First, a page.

Mount Desert Islander
To the Editor:
When Maine voters head to the polls for each election, they do so because they know that elections have consequences and they know it is important that their voices are heard. After the votes are tallied, there is a shared understanding that the results should represent the will of the majority.
Yet Maine has a peculiar electorate. With a notable independent streak, it is hard to make generalizations about how we tend to vote and even harder to expect the current, winner-take-all plurality system to provide an accurate reflection of what voters are really thinking.
Over the last 40 years, especially in gubernatorial elections, three- and four-way races for public office have become the norm within a system that was principally designed to facilitate two-way races between the major parties.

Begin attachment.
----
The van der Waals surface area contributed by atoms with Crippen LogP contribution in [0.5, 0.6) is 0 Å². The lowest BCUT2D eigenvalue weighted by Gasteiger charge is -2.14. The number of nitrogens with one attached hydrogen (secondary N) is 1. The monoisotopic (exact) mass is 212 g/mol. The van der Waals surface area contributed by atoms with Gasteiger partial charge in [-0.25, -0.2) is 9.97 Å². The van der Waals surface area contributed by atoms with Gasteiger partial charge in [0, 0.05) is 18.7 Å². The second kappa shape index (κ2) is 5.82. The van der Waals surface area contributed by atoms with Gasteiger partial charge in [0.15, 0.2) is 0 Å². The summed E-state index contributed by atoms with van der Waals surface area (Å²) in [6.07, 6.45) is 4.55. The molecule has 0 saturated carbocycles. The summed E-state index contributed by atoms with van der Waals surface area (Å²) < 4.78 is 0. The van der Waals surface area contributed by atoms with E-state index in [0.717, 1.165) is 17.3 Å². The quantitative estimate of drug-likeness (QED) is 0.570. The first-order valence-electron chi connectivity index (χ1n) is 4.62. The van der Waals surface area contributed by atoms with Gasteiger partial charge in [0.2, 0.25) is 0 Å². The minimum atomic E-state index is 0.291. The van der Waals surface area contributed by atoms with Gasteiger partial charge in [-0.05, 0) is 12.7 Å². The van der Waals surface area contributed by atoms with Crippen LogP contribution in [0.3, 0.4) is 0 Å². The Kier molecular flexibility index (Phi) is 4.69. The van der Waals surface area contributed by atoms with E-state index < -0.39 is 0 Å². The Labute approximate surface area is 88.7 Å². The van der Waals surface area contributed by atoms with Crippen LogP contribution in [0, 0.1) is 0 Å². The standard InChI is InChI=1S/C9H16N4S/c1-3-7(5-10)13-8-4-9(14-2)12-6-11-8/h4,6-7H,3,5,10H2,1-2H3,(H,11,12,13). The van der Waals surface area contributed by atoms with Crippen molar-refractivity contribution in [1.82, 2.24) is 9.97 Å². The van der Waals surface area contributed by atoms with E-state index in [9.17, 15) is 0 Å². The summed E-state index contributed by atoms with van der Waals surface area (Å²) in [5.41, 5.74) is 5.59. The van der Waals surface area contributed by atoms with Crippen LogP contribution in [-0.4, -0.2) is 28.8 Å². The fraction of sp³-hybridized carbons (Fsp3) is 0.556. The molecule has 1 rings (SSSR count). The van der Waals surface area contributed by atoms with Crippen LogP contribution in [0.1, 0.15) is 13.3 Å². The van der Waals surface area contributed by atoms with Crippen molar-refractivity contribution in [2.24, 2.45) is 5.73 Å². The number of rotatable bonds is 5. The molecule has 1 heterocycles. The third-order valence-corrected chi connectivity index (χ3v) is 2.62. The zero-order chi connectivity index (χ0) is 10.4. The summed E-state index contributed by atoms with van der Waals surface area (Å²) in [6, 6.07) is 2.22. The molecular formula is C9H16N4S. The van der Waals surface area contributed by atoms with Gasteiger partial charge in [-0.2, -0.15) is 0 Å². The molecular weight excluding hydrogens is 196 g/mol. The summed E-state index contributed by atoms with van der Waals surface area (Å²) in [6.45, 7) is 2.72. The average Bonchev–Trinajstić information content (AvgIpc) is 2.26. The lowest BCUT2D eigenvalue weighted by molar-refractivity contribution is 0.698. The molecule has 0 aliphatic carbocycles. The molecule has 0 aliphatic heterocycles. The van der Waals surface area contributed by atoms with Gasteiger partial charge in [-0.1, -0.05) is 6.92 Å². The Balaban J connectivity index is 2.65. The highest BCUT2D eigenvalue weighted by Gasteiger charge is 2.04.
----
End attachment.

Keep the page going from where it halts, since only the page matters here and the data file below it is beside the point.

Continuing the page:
Over the course of this period, the results of our elections have become less representative of the majority and the process has become less democratic, drowning out the voices of so many voters who are forced to choose between a vote of conscience and a vote of strategy. Something has got to give.
We need an electoral system that reflects the unique nature of politics in Maine. We need an electoral system that empowers voters with more meaningful choices. And we need an electoral system that ensures that the will of the majority is never defeated by the will of the minority.
There is already a growing contingent of over 500 Republicans, Democrats and Independents who are hard at work to implement the solution to these problems. They are proposing ranked-choice voting, and I support this movement.
The group already has collected more than 60,000 signatures to put this on the ballot in November of 2016, and they will be circulating more petitions at the upcoming election in Bar Harbor this coming June 2. I encourage you to do more research on ranked-choice voting. You can read more about how it works and why we need it in Maine here: www.rcvmaine.com/faq.